Dr. T. Wayne Bloodworth, a retired cosmetic surgeon made history last Saturday, June 9th in Atlanta, Georgia. He held the grand opening of the Surgery Center for Female Genital Mutilation, located in Johns Creek, an Atlanta suburb. The Surgery Center for FGM is a 501-C-3 non-profit corporation that is dedicated solely to the treatment of FGM survivors. Dr. Bloodworth said, “The center is different from other centers in that we see no other type of patients. Beyond the reconstruction surgery, we provide the psychological counseling that these patients require. Since there is no fee for our services, we depend on donations and grants.” Dr. Bloodworth is not only a retired cosmetic surgeon. He is also a Fellow of the American Academy of Cosmetic Surgery and a Fellow of the American College of Obstetrics and Gynecology. This exceptional surgeon now dedicates his time to the treatment and healing of FGM survivors in the United States as well as in the world. Attending the opening was a diverse group of people from the medical community and the African community in the Atlanta area.
Global Woman Newsletter (GWN) attended the opening and caught up with Dr. Bloodworth to discuss the surgery center and his career. When asked what inspired him to open such a center, he responded, “Throughout my career as a cosmetic surgeon and gynecologist I have done charity work. I had reached a point in my life that I wanted to utilize those skills full-time with a non-profit and, after researching the needs of these victims, it was a question of whether to simply travel often to Africa and other distant destinations or build something in the U.S. I concluded that I could have a greater impact in the U.S. However, I will still donate some part of the year to work in other countries.” In the Center is a large map of Africa, displaying colorful stickers to indicate the countries from where his patients were excised. Other walls in the Center are decorated with colorful African art.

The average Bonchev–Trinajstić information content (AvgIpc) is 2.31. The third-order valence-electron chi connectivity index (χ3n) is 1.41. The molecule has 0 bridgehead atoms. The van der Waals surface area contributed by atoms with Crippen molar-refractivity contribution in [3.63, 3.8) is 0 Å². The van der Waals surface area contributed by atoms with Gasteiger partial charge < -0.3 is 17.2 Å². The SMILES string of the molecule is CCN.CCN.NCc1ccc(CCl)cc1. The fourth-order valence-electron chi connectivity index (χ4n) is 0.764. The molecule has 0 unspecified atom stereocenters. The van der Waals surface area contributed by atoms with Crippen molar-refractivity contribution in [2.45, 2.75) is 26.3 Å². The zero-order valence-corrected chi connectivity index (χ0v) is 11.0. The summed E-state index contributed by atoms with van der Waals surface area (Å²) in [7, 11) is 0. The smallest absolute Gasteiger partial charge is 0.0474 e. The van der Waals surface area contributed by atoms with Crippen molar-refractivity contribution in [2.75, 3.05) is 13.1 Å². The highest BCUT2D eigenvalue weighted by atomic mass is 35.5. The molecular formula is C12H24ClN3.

GWN: What are some of the steps in preparing a woman for the reconstructive surgery?
Dr. Bloodworth: We first assess the patient’s psychosexual status. The time requirements for this are totally dependent on the patient and her needs. Until this is confirmed, the surgical procedure is delayed. After the diagnosis is made as to which type FGM, then the procedure is scheduled. Throughout this period, the patient is given both written and verbal instructions as to what the next step will be.
GWN: So in other words, the decision for surgery must be the patient’s. Besides performing the surgery, what do you say to the women who come to you seeking genital reconstructive surgery?
Dr. Bloodworth: My conversation with patients considering reconstruction is the same as I used in cosmetic surgery; never promise results that may not be attainable. The patient must have reasonable expectations based on our conversations. If this is not the case, more talk is required or no surgery is performed.
GWN: That is understandable. What are the benefits a woman can expect following such a surgery?